A hacker group made good on its pledge to release user data stolen from the affair website Ashley Madison, creating a potential privacy and security debacle for millions.
Security experts said Wednesday the files on some 32 million members of the website appeared to be genuine. Ashley Madison parent company Avid Life Media called the leak “an act of criminality” and urged anyone with information about the hackers to step forward to help law enforcement.
The data dump was first reported Tuesday by Wired magazine, which said the post on the “dark web” included millions of payment transactions, email addresses and phone numbers of people who were registered on the infidelity site.
“The database dump appears to be legitimate and contains usernames, passwords, credit card data [last four numbers], street addresses, full names, and much, much more,” said Dave Kennedy at the security firm TrustedSec in a blog post. “It also contains an extensive amount of internal data which looks like the hackers had maintained access to their environment for a long period of time.”
Security blogger Brian Krebs said that despite some initial doubts, “there is every indication this dump is the real deal.”
Krebs said on his website that “I’ve now spoken with three vouched sources who all have reported finding their information and last four digits of their credit card numbers in the leaked database.”
Independent security researcher Graham Cluley said the leak could be catastrophic for members of the website. “It’s easy to imagine that some people might be vulnerable to blackmail, if they don’t want details of their membership or sexual proclivities to become public,” Cluley said in a blog post. But he noted that an email registered in the Ashley Madison database “means nothing” because the site “never bothered to verify the email addresses given to it by users.”
The release comes a month after the data was stolen by hackers identified as the “Impact Team,” who said they were trying to shut down the site for cheaters.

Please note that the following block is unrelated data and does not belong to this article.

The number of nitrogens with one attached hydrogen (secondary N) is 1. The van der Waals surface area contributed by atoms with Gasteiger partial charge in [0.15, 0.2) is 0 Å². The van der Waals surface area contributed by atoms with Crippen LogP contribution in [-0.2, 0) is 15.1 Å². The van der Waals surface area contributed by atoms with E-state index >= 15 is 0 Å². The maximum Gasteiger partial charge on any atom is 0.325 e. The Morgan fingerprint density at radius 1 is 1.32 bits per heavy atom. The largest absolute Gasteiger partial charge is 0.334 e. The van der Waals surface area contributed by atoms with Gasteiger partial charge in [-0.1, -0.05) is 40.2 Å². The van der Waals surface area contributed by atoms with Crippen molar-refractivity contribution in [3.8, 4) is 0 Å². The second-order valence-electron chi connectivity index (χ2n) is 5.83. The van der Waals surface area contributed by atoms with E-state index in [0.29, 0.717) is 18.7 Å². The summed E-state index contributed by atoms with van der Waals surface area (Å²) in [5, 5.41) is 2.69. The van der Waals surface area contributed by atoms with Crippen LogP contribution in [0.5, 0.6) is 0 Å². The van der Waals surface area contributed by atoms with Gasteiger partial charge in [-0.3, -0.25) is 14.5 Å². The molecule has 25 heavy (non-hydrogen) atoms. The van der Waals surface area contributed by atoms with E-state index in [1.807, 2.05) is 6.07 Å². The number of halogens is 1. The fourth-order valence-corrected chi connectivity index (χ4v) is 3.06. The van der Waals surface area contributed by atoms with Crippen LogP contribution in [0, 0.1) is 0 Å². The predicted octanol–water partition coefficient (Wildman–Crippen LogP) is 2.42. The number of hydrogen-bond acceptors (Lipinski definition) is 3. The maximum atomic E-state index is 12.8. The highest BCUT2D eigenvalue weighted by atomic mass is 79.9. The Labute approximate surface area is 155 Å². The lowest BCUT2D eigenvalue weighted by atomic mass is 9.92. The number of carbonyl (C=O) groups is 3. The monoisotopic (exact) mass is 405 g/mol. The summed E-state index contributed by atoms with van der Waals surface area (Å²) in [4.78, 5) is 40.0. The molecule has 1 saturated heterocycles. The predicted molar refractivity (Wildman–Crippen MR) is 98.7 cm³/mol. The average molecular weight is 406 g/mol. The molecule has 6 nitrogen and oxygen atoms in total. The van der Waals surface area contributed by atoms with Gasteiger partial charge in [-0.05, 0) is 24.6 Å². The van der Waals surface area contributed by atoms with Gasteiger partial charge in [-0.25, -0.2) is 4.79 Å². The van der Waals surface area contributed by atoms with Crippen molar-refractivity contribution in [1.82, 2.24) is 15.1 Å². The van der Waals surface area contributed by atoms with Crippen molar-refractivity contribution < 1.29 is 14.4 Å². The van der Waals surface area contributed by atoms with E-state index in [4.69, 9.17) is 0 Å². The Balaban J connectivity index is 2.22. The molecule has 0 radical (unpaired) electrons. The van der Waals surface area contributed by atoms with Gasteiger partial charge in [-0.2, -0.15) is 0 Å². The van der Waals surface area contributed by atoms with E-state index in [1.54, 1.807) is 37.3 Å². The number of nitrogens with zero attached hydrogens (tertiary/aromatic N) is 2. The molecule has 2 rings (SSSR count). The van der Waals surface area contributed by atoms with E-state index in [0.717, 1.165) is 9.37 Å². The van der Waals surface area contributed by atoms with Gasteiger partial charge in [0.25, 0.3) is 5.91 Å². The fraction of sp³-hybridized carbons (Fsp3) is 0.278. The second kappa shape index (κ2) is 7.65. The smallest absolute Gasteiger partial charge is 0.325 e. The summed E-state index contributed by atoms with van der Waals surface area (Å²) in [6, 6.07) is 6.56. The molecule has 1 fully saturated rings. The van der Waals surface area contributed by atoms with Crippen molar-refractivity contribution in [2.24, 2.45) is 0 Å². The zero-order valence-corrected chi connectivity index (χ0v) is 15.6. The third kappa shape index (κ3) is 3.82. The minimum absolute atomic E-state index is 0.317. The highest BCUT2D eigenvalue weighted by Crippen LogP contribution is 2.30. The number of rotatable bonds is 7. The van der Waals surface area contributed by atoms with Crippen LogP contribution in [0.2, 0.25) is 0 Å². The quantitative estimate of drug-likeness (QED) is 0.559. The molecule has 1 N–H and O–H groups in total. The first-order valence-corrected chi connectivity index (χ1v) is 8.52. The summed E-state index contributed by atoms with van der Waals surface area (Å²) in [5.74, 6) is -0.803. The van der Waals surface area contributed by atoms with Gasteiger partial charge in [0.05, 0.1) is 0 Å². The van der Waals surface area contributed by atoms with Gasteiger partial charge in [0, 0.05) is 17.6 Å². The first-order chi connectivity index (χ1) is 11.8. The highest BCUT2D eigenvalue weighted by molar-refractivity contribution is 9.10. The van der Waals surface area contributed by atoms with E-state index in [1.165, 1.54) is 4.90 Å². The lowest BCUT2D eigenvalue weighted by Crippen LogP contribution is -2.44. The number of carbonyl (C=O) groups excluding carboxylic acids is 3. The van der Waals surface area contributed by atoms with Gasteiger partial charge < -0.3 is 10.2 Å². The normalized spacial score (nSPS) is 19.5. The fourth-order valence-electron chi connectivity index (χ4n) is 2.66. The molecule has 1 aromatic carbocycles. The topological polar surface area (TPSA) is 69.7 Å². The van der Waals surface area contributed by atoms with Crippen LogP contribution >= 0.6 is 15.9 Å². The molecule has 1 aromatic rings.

Ashley Madison is known for its slogan “Life is short. Have an affair.” It helps connect people seeking to have extramarital relationships and is owned by Toronto-based Avid Life Media (ALM).
“We have explained the fraud, deceit, and stupidity of ALM and their members. Now everyone gets to see their data,” the group reportedly wrote in its data dump Tuesday. “I’m looking for someone who isn’t happy at home or just bored and looking for some excitement,” said one user in the data, Wired reported, while noting that about 15,000 users had government or military email addresses.
Avid Life said in a statement it was “actively monitoring and investigating this situation to determine the validity of any information posted online” and was seeking to remove “any information unlawfully released to the public.”
“This event is not an act of hacktivism, it is an act of criminality,” the company said. “It is an illegal action against the individual members of AshleyMadison.com, as well as any freethinking people who choose to engage in fully lawful online activities.”
The company decried the moral stance apparently taken by the hackers. “The criminal, or criminals, involved in this act have appointed themselves as the moral judge, juror, and executioner, seeing fit to impose a personal notion of virtue on all of society,” the company said.
An investigation is being led by the Royal Canadian Mounted Police, the Ontario Provincial Police, the Toronto Police Service and the American FBI, the company said.
The incident is the latest in a series of high-profile data breaches affecting companies as well as government databases. It comes months after a leak of stolen data from 3.9 million members of Adult FriendFinder, which claims to be “the world’s largest sex and swinger” community.
Avid Life said recently it was considering a stock flotation to help grow the business, which also includes the website for women called Cougar Life, aimed at the “recently divorced, single mom or sexy single still on the prowl,” and another dating site called Established Men.